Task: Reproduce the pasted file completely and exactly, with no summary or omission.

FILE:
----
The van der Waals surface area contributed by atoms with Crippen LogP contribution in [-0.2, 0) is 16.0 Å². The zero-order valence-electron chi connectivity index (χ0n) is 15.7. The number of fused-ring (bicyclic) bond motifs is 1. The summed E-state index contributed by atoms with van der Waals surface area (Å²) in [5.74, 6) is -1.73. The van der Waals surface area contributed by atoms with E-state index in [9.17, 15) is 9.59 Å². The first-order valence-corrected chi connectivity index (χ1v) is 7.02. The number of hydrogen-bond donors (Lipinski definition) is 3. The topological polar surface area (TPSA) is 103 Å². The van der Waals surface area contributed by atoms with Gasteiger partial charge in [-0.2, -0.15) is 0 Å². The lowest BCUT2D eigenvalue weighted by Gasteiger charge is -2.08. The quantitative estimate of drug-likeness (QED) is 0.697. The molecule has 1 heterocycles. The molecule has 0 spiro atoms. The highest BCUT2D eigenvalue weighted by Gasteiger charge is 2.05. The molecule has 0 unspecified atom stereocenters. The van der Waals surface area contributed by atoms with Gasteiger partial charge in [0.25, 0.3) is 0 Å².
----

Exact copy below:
The van der Waals surface area contributed by atoms with Crippen LogP contribution in [-0.2, 0) is 16.0 Å². The zero-order valence-electron chi connectivity index (χ0n) is 15.7. The number of fused-ring (bicyclic) bond motifs is 1. The summed E-state index contributed by atoms with van der Waals surface area (Å²) in [5.74, 6) is -1.73. The van der Waals surface area contributed by atoms with E-state index in [9.17, 15) is 9.59 Å². The first-order valence-corrected chi connectivity index (χ1v) is 7.02. The number of hydrogen-bond donors (Lipinski definition) is 3. The topological polar surface area (TPSA) is 103 Å². The van der Waals surface area contributed by atoms with Gasteiger partial charge in [-0.2, -0.15) is 0 Å². The lowest BCUT2D eigenvalue weighted by Gasteiger charge is -2.08. The quantitative estimate of drug-likeness (QED) is 0.697. The molecule has 1 heterocycles. The molecule has 0 spiro atoms. The highest BCUT2D eigenvalue weighted by Gasteiger charge is 2.05. The molecule has 0 unspecified atom stereocenters. The van der Waals surface area contributed by atoms with Gasteiger partial charge in [0.25, 0.3) is 0 Å².